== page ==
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Learned Helplessness, Discouraged Workers, and Multiple Unemployment Equilibria in a Search Model

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Abstract

Unemployment varies strongly between countries with comparable economic structure. Some economists have tried to explain these differences with institutional differences in the labour market. Instead, this paper focuses on a model with multiple equilibria so that the same socioeconomic structure can give rise to different levels of unemployment. Unemployed workers' search efficiency are modelled within an equilibrium search model and lay behind these results. In the model learned helplessness causes a pro-cyclical behavior of the aggregate search efficiency, also known as the discouraged worker effect. The model can distinguish between locally stable and unstable labour market equilibria. The analysis shows that if a shock in an antecedent variable brings unemployment above the unstable equilibrium, the economy will eventually stabilize in a state with an even higher level of unemployment. However, a shock that brings the variable back at its initial level will not be enough to bring unemployment back at the lower equilibrium. Hence, the model also offers an explanation of why unemployment seems to move more easily up than down.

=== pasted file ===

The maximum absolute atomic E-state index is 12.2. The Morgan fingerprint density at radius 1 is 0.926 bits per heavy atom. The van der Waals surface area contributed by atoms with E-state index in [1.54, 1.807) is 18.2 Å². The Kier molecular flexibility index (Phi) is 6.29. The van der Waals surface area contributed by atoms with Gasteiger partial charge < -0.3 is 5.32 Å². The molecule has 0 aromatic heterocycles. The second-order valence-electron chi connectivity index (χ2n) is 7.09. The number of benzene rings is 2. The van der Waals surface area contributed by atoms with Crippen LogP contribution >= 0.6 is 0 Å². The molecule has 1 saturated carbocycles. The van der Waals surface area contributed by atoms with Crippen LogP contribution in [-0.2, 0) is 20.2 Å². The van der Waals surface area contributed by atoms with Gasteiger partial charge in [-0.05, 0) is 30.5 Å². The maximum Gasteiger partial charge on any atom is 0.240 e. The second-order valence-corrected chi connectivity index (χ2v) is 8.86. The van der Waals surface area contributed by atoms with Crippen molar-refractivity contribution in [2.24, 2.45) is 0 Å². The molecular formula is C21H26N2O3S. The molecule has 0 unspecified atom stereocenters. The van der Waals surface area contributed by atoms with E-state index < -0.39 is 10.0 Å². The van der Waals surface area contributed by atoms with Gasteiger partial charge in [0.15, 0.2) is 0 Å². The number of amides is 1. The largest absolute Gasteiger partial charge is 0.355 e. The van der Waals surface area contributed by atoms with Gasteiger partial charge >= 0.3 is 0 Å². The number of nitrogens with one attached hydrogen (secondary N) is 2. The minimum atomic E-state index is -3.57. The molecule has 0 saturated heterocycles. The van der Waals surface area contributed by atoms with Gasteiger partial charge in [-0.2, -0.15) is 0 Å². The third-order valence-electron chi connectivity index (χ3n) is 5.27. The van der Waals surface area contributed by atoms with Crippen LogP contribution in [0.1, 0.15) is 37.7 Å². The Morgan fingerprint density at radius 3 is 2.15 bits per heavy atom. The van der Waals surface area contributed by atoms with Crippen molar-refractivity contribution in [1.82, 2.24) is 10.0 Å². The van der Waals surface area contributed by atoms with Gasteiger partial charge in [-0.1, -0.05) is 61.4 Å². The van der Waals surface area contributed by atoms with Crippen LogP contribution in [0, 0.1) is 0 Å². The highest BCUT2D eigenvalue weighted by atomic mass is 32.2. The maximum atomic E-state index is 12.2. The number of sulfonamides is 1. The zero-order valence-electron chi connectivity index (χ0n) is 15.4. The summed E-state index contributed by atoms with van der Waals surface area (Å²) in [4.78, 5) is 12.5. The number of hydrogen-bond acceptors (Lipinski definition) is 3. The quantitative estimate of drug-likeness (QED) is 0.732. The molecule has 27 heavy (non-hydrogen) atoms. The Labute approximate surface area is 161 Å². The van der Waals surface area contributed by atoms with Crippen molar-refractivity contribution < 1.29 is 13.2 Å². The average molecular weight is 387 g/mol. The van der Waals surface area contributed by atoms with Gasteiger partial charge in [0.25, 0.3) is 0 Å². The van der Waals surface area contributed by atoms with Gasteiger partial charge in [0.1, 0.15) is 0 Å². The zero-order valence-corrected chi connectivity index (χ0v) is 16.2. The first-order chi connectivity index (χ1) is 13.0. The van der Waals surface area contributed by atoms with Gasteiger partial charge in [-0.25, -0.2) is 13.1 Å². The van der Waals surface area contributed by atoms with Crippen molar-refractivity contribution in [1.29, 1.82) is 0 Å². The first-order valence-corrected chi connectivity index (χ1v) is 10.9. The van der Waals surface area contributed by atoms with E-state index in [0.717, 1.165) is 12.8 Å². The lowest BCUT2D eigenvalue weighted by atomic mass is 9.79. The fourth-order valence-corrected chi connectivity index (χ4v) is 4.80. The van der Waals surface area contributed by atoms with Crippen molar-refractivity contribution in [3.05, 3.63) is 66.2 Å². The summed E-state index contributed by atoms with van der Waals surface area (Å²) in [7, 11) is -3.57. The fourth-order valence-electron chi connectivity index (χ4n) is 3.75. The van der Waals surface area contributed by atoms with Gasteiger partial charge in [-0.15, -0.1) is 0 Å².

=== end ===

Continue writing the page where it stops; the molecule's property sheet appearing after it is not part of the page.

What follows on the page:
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  • Roger Bjørnstad, 2001. "Learned Helplessness, Discouraged Workers, and Multiple Unemployment Equilibria in a Search Model," Discussion Papers 303, Statistics Norway, Research Department.
  • Handle: RePEc:ssb:dispap:303
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    More about this item

    Keywords

    Learned helplessness; discouraged workers; multiple unemployment equilibria; search effectiveness; long term unemployment;

    JEL classification:

    • J64 - Labor and Demographic Economics - - Mobility, Unemployment, Vacancies, and Immigrant Workers - - - Unemployment: Models, Duration, Incidence, and Job Search
    • E24 - Macroeconomics and Monetary Economics - - Consumption, Saving, Production, Employment, and Investment - - - Employment; Unemployment; Wages; Intergenerational Income Distribution; Aggregate Human Capital; Aggregate Labor Productivity

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